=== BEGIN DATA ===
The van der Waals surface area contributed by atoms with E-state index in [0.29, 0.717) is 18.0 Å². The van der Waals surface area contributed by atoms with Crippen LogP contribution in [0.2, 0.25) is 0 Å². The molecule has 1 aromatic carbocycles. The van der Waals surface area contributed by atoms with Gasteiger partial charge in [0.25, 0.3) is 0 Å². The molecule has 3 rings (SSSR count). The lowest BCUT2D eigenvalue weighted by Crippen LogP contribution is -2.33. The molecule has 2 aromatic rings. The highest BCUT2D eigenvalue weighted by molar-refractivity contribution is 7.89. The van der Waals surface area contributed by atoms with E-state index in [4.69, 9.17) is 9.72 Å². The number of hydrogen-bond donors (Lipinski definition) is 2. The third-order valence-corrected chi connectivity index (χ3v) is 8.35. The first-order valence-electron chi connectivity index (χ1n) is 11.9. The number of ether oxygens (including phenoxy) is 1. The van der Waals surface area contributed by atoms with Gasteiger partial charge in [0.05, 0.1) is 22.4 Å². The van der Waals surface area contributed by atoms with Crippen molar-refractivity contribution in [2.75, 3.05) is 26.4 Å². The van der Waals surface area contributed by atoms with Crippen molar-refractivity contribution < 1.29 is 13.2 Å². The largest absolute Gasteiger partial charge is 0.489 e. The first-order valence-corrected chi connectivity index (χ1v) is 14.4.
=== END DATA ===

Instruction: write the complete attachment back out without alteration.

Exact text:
The van der Waals surface area contributed by atoms with E-state index in [0.29, 0.717) is 18.0 Å². The van der Waals surface area contributed by atoms with Crippen LogP contribution in [0.2, 0.25) is 0 Å². The molecule has 1 aromatic carbocycles. The van der Waals surface area contributed by atoms with Gasteiger partial charge in [0.25, 0.3) is 0 Å². The molecule has 3 rings (SSSR count). The lowest BCUT2D eigenvalue weighted by Crippen LogP contribution is -2.33. The molecule has 2 aromatic rings. The highest BCUT2D eigenvalue weighted by molar-refractivity contribution is 7.89. The van der Waals surface area contributed by atoms with E-state index in [4.69, 9.17) is 9.72 Å². The number of hydrogen-bond donors (Lipinski definition) is 2. The third-order valence-corrected chi connectivity index (χ3v) is 8.35. The first-order valence-electron chi connectivity index (χ1n) is 11.9. The number of ether oxygens (including phenoxy) is 1. The van der Waals surface area contributed by atoms with Gasteiger partial charge in [0.05, 0.1) is 22.4 Å². The van der Waals surface area contributed by atoms with Crippen molar-refractivity contribution in [2.75, 3.05) is 26.4 Å². The van der Waals surface area contributed by atoms with Crippen molar-refractivity contribution < 1.29 is 13.2 Å². The largest absolute Gasteiger partial charge is 0.489 e. The first-order valence-corrected chi connectivity index (χ1v) is 14.4.